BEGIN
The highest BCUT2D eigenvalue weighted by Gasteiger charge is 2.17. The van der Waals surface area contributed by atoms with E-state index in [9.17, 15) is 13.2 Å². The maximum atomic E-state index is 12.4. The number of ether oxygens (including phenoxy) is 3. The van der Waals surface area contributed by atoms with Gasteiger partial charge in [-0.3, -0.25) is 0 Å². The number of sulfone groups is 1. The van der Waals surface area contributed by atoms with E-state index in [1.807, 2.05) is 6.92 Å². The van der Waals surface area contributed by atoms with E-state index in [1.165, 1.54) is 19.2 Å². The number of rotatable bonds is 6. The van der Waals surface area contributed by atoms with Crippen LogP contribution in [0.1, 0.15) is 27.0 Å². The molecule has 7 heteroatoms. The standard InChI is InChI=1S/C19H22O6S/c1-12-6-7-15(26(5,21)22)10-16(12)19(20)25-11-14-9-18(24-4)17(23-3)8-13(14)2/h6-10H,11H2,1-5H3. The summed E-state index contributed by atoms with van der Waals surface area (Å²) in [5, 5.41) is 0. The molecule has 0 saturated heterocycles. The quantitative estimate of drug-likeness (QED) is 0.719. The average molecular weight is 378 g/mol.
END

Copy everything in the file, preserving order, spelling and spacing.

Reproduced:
The highest BCUT2D eigenvalue weighted by Gasteiger charge is 2.17. The van der Waals surface area contributed by atoms with E-state index in [9.17, 15) is 13.2 Å². The maximum atomic E-state index is 12.4. The number of ether oxygens (including phenoxy) is 3. The van der Waals surface area contributed by atoms with Gasteiger partial charge in [-0.3, -0.25) is 0 Å². The number of sulfone groups is 1. The van der Waals surface area contributed by atoms with E-state index in [1.807, 2.05) is 6.92 Å². The van der Waals surface area contributed by atoms with E-state index in [1.165, 1.54) is 19.2 Å². The number of rotatable bonds is 6. The van der Waals surface area contributed by atoms with Crippen LogP contribution in [0.1, 0.15) is 27.0 Å². The molecule has 7 heteroatoms. The standard InChI is InChI=1S/C19H22O6S/c1-12-6-7-15(26(5,21)22)10-16(12)19(20)25-11-14-9-18(24-4)17(23-3)8-13(14)2/h6-10H,11H2,1-5H3. The summed E-state index contributed by atoms with van der Waals surface area (Å²) in [5, 5.41) is 0. The molecule has 0 saturated heterocycles. The quantitative estimate of drug-likeness (QED) is 0.719. The average molecular weight is 378 g/mol.